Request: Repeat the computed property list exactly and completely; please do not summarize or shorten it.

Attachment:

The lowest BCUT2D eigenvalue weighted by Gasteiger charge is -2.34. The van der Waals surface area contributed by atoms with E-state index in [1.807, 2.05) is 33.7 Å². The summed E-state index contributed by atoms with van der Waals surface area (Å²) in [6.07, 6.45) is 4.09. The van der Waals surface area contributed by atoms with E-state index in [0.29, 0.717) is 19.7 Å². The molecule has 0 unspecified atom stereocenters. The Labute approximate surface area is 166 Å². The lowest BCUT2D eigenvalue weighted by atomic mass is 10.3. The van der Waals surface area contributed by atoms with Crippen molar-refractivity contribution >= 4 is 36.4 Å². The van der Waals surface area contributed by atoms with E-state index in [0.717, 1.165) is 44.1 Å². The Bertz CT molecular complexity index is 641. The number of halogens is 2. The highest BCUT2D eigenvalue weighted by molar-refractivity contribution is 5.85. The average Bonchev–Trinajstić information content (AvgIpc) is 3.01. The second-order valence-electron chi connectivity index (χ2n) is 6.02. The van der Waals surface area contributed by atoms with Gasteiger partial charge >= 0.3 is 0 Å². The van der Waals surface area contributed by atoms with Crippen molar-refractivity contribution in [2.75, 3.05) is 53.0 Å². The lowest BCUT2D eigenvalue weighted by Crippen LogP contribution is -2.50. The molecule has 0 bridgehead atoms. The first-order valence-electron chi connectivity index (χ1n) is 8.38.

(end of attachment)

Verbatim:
The lowest BCUT2D eigenvalue weighted by Gasteiger charge is -2.34. The van der Waals surface area contributed by atoms with E-state index in [1.807, 2.05) is 33.7 Å². The summed E-state index contributed by atoms with van der Waals surface area (Å²) in [6.07, 6.45) is 4.09. The van der Waals surface area contributed by atoms with E-state index in [0.29, 0.717) is 19.7 Å². The molecule has 0 unspecified atom stereocenters. The Labute approximate surface area is 166 Å². The lowest BCUT2D eigenvalue weighted by atomic mass is 10.3. The van der Waals surface area contributed by atoms with Crippen molar-refractivity contribution >= 4 is 36.4 Å². The van der Waals surface area contributed by atoms with E-state index in [0.717, 1.165) is 44.1 Å². The Bertz CT molecular complexity index is 641. The number of halogens is 2. The highest BCUT2D eigenvalue weighted by molar-refractivity contribution is 5.85. The average Bonchev–Trinajstić information content (AvgIpc) is 3.01. The second-order valence-electron chi connectivity index (χ2n) is 6.02. The van der Waals surface area contributed by atoms with Gasteiger partial charge >= 0.3 is 0 Å². The van der Waals surface area contributed by atoms with Crippen molar-refractivity contribution in [2.75, 3.05) is 53.0 Å². The lowest BCUT2D eigenvalue weighted by Crippen LogP contribution is -2.50. The molecule has 0 bridgehead atoms. The first-order valence-electron chi connectivity index (χ1n) is 8.38.